Energy transition and energy security – complementary or conflicting? Exhibit 1: 2050 GDP growth forecast vs. energy consumption/demand modelling 600 250 500 200 400 150 300 100 200 100 50 GDP – USD trillions Energy demand – Exajoules (EJ)0 0 2019 2025 2030 2035 2040 2045 2050 2050 Net Zero scenario (EJ) Current trajectory (EJ) GDP – USD trillions Source: OECD; IEA; BP energy outlook 2022 *Current trajectory: represents the modelling of commitments already made, future ambitions and the pace of deployment of measures. reduce energy demand without reducing GDP growth. carried out extensive modelling. Their expectations about Critical issues to be addressed in determining the future future energy sources vary significantly. energy mix: Analysis of these models does reveal three clear trends: – Consensus on future energy sources 1. Fossil fuels’ share of the mix should fall from about 80% – How these will be sustainable and sustained into currently to 20-30% the future 2. Renewable energy needs to replace fossil fuels, by – Behavioural change leading to lower consumption growing from a 15% share to 60-80% (see Exhibit 2) – Greater energy efficiency and effective offset mechanisms 3. While there is no consensus on nuclear, most models envisage its share remaining significant (even doubling Challenges in modelling the optimum energy mix from around 5% currently to at least 10%). While there is broad public consensus on the need to change More specifically, fossil fuels’ decline would see the phasing our energy mix to meet the Paris climate goals, agreement out of coal and a reduction of up to 80% in oil consumption. on the optimum mix remains elusive. Major international Solar and wind energy would be the driving forces behind bodies like the International Energy Agency IEA), IPCC and the expansion of renewable energy, growing respectively by International Renewable Energy Agency (IRENA) have 20 and 10 times from 2020 levels and, ultimately, accounting Exhibit 2: Sample projections for the share of renewables vs. non-renewables in the 2050 energy mix 100% 90% 80% 70% 60% 50% 40% 30% 20% 10% 0% ) o m ) o m ) o m 0 m 0 o ) ) o m o r o r o r 5 5 r o o r r e u NA r e u NA r e u 0 u 0 e r r e u e 2050Z 2050t E e 2050Z 2050t E e 2050Z 2050t 2 t 2 Z e e 2050Z 2050t Z n R Z n R Z n n Z n - t - e I - t - e I - t - e - e - t Z - t - e t t t t m m m 2 m 2 e t m Ne Ne Ne Ne Ne Ne 2 2 N e Ne Ne ( ( ( 0 0 N ( ( 2022 2022 2022 2022 2022 2022 2 mo 2 2022 2022 A A A A A E k k E k k E k k k k E k k I o o I o o I o o w E I o o o o o o o o o o I o o l l New mo l l New mo l l New moo Ne o l l New mo t t t t t t l l t t u u u u u u t t u u O O O O O O u u O O O O P P P P P P P P B B B B B B P P B B B B Renewables Non-renewables Nuclear Gas (including gas Oil (including biomass & hydro) (aggregate) with carbon capture, utilisation and storage) 2019/2020 2050 Source: IEA; BP Outlook; IRENA; Allianz Global Investors 2

Energy transition and energy security – complementary or conflicting? for more than half of renewables (see Exhibit 3). Hydrogen new technologies. Remove any of these factors and the and bioenergy will play a part too, with double-digit likelihood of success falls. percentage growth in annual production expected (initially “green” hydrogen and “blue” at a later date if it becomes War emphasises greater challenges 1 cost effective) . What’s more, there will be a significant Russia’s war in Ukraine has redirected policymakers’ scaling up of carbon capture, utilisation and storage (CCUS). attention to the concerns of energy security and resilience Such a fundamental shift requires solving some key in addition to exposing supply chain weaknesses for the interconnected challenges, which would otherwise constrain materials needed for renewable energy technologies. War the scaling up of renewable technologies. For instance, how has also emphasised the need for a socially just transition should strategic metals and minerals be sourced? What is the to a cleaner energy infrastructure. Furthermore, the reliance 2 of so many European countries on Russian energy has role of the circular economy in managing e-waste and energy storage? What are the potential renewable energy headwinds forced the continent to address long-standing differences from climate change itself, such as lowering wind speeds and of opinion about base load options, most notably around photovoltaic obstruction from forest fire dust and debris? nuclear energy. Differing pathways lead to uncertainty While none of the main international bodies have provided updates since the war began, the immediate priority The various international bodies base their scenario of supplying affordable energy is stirring up uncertainty planning on differing assumptions. This has resulted in about their model projections. Nuclear and renewable uncertainty. For example, the IPCC has tested a huge energy cannot deliver any near-term relief. Renewable number of scenarios, with over 100consistent with a 2°C energy sources are already operating at full capacity, 3 trajectory and somewhat fewer compatible with the more and lead times for commissioning new infrastructure are ambitious objective of limiting global warming to 1.5°C. estimated at five to eight years. Similarly, it will take time Together, this extensive analysis indicates that the probability to ramp up nuclear capacity after a period of structural of success from even the most optimistic models is only decline. Almost half of France’s nuclear reactors have 50-66% – and still involves a high degree of uncertainty. In either stopped or are undergoing maintenance; there is a many cases, estimates of success are far lower. significant skills shortage in the nuclear industry; and RTE – Yet, there is consensus on what is needed for a successful France’s transmission system operator – has suggested pathway. This includes a commitment by all countries; 2035 is the earliest date for commissioning new reactors. strong global coordination and cooperation, including We are concerned about possible delays in energy transition aligned energy policies; limited energy price volatility; CO arising from interim solutions that are not consistent with a 2 pricing in all countries; a significant acceleration of applying long-term decarbonised energy mix. Exhibit 3: Current renewables energy mix and future renewables energy mix forecasts 2020 Solar Wind 2030 Solar Wind 2050 Solar Wind 0% 10% 20% 30% 40% 50% 60% 70% 80% 90% 100% Solar Wind Hydro Modern solid bioenergy Modern liquid bioenergy Modern gaseous bioenergy Other renewables Source: IEA; Allianz Global Investors 1 Grey hydrogen uses steam reformation of methane – carbon emitting process; blue hydrogen adds CCS to grey hydrogen to reduce carbon emissions from hydrogen production; and green hydrogen is produced using decarbonized energy (like renewable energy). 2 The circular economy addresses “how we manage resources, how we make and use products, and what we do with the materials afterwards” and “is underpinned by a transition to renewable energy and materials”, 3 IPCC, Mitigation pathways compatible with 1.5°C in the context of sustainable development, 3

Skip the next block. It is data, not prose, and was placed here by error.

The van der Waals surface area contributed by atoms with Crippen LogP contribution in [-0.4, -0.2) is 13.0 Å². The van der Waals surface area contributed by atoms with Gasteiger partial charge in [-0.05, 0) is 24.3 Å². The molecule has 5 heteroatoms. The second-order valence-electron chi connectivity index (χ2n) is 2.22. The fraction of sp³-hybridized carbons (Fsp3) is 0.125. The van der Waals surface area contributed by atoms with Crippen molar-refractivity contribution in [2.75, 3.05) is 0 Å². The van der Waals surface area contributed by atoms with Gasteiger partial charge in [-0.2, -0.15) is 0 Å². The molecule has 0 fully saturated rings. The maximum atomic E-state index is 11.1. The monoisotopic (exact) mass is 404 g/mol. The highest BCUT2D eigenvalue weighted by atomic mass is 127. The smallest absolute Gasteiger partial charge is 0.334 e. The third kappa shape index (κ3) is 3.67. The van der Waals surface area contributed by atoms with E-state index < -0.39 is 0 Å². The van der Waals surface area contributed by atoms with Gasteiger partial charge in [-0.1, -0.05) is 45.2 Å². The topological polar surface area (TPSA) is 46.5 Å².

Energy transition and energy security – complementary or conflicting? As Russia turns off Europe’s energy supplies, countries are opportunity for investment, with the IRENA World Energy importing liquified natural gas (with twice the environ- Transitions Outlook 2022 report estimating investment mental impact of natural gas), recommissioning coal-fired needs at USD 5.7 trillion annually through to 20304. power stations and resuming fossil fuel exploration and Just as IRENA lays out a map for the next eight years production. Notably, new investments in these short-term for policy makers, asset managers are increasingly energy solutions have uncertain returns as they are assets constructing portfolios with formal climate goal overlays, in danger of being “stranded” in the long term. making use of continuing improvements in climate data Investment urgently needed to close the energy and disclosures. As Allianz Global Investors is a member of infrastructure funding gap the Net Zero Asset Managers initiative – and our parent The most inconvenient truth to arise from the current crisis company Allianz is a member of the UN-convened Net is the shortfall in energy infrastructure investment in recent Zero Asset Owners Alliance – we have formal portfolio decades, especially in Europe. The just-in-time economy commitments for certain assets under management, prioritised cost over resilience and the impact of that is with specific climate goals. However, we are also actively now being felt. Yet that gap means there is a significant seeking the opportunities arising from decarbonisation. Implications of the future energy mix for investors cobalt and natural graphite are critical for batteries and We classify the investment opportunities arising from a fuel cells. As prices for these essential commodities rise, changing energy mix into three groups: formerly uneconomic sites with respectable provenance 1. Support the transition from fossil fuels and governance can reopen. As the net-zero goals for decarbonisation 3. Invest in climate solutions become increasingly embedded into portfolio – Carbon capture utilisation and storage is vitally 6 construction and outcomes, we expect these important for reaching net zero . CCUS facilities 7 to be reflected in several ways: in operation have tripled since 2010 , CCUS – Formalised carbon performance outcomes using retrofits of power stations and heavy industries could cut 8 CO emissions by more than 2GT annually by 2050 , and the carbon key performance indicators. These may be 2 9 “green” (an ambitious threshold versus the benchmark) global CCUS market could grow to USD 7 billion by 2030 . or “transition” (a less ambitious starting point, but – Energy efficiency solutions are multifarious. The many progressively more ambitious). options lend themselves to private sector development, – Net-zero alignment. This can vary from requiring especially those concentrating on alternative or clean companies to have a formal decarbonisation strategy to energy infrastructure. Beyond solar and wind power, validating companies’ Science Based Targets5. potential private sector projects include clean electricity transmission, adapting energy networks to alternative – Formalised alignment of portfolio carbon intentions and energies (eg, hydrogen or green gases) and building proxy voting. supporting infrastructure such as energy storage – Formalised screening of high carbon intensity, or and CCUS. unconventional, energy sources. Three final points for investors to consider. First, climate 2. Seek renewable energy opportunities strategies will evolve as the data disclosed by companies – Investing in clean tech. This includes backing improves, especially regarding the key constituents of firms developing and applying rapidly evolving aligning with net zero. Second, until data improves, technologies like energy storage, green/blue engaging with company management is the only way hydrogen, and grid technology, as well as mainstream to gain a full perspective of climate goals, especially renewable energy eg, solar and wind. for those companies at an earlier stage of transition. – Investing in the raw materials that support the clean Lastly, companies’ activities must be judged within the energy transition. Another consequence of war is the context of the countries in which they operate – collective vulnerability of access to the strategic metals and engagement through industry body participation can help minerals required for producing renewable energy to promote action by governments. As the next global infrastructure. Rare earth elements are essential for forum for such discussions approaches – the UN Climate capturing wind power; magnesium is a key component Change Conference (COP27) – to be held in Egypt’s Sharm of fuel cells, as well as wind and photovoltaic technology; el-Sheikh in November 2022, expectations remain high. 4. Hydro Review, $5.7 trillion in annual investment needed for clean energy transition, March 2022; IRENA, World Energy Transitions Outlook, 2022 (page 26); IRENA, IRENA Director-General Reacts to UNSG Remarks on Energy Transition, May 2022 5. . The Science Based Targets initiative (SBTi) defines and promotes best practice for organisations in science-based emissions reduction targets 6. Stated by Professor Johan Rockström, a director of the Potsdam Institute for Climate Impact Research, during the Allianz Global Investors 2021 Sustainability Days conference 7., 8. IEA, A new era for CCUS, 2020 9. Carbon Capture, Utilization and Storage Market Overview 2030 4